“The Armed Forces Revolutionary Council (AFRC) represented the rebel opposition group to the government of President Kabbah who was overthrown following a coup by the AFRC and Revolutionary United Front, the RUF, which formed a military junta to rule the people of Sierra Leone. Brima, Kamara and Kanu were members of the AFRC, convicted by Trial Chamber II for commission of war crimes, crimes against humanity and other serious violations of international humanitarian law. Innocent civilians including babies, young children, pregnant women, and men were made the objects of large scale and brutal attacks including murder, amputation, rape, abduction and enslavement. The Trial Chamber imposed a sentence of 50 years each on Brima and Kanu, and 45 years for Kamara.”
1. “Practical assistance, encouragement, or moral support which had a substantial effect on the perpetration of a crime” (¶ 775)
2. Knowledge that “his acts would assist the commission of the crime by the perpetrator or awareness of the substantial likelihood that his acts would assist the commission of a crime by the perpetrator” (¶ 776)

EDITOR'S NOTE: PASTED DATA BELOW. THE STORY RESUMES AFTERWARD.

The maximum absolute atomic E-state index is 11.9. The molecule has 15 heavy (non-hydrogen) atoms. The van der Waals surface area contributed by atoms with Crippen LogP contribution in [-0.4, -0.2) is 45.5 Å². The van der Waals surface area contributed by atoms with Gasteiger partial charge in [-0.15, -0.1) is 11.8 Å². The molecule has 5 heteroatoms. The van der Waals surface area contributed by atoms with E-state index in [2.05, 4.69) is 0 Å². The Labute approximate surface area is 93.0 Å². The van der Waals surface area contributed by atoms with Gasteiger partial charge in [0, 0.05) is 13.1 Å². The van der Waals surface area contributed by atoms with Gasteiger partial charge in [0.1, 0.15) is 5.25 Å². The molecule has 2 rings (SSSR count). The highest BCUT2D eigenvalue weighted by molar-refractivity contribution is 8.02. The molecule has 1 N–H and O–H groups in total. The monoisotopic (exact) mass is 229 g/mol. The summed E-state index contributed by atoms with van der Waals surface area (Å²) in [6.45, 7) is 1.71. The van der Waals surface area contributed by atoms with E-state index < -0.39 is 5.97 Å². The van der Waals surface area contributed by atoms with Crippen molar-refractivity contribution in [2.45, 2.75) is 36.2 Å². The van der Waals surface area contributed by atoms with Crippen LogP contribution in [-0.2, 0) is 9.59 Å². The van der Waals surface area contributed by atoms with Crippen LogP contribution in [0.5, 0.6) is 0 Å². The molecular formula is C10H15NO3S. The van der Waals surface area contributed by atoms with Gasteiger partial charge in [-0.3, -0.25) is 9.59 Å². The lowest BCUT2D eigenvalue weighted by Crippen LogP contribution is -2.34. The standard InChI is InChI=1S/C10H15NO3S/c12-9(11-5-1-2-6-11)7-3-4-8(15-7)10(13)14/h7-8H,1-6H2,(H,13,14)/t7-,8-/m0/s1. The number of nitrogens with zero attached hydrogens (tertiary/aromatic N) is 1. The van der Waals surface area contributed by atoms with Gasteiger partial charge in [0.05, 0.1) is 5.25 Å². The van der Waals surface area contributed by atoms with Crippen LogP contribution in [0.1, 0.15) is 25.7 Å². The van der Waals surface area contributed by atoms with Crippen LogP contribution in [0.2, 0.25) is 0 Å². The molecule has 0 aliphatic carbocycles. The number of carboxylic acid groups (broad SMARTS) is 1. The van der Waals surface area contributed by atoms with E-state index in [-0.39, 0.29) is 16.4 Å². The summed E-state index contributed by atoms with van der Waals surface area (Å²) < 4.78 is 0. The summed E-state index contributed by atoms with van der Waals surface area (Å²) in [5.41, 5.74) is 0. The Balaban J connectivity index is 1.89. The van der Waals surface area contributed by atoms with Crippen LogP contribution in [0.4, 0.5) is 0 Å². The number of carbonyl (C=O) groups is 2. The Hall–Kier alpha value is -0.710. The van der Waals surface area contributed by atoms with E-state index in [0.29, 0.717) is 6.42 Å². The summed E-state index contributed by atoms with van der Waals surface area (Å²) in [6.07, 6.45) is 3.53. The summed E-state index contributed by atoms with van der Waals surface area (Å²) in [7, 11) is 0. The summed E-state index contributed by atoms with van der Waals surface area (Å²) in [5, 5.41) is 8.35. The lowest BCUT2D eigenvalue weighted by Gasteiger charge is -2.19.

ACTUS REUS: “Such contribution may be provided directly or through an intermediary and irrespective of whether the participant was present or removed both in time and place from the actual commission of the crime. Mere presence at the scene of crime without preventing its occurrence does not per se constitute aiding and abetting. However, the presence at a crime scene of a person who is in a position of authority may be regarded as an important indication for encouragement or support” (¶ 775). Further, “[t]he Prosecution contends that a ‘persistent failure to prevent or punish crimes by subordinates over time may also constitute aiding or abetting.’ The Trial Chamber agrees that, while such failure entails a superior’s responsibility under Article 6(3) of the Statute, it may also be a basis for his liability for aiding and abetting, subject to the mens rea and actus reus requirements being fulfilled” (¶ 777).
MENS REA: “[I]t is not necessary that the aider and abettor had knowledge of the precise crime that was intended and which was actually committed, as long as he was aware that one of a number of crimes would probably be committed, including the one actually committed” (¶ 776).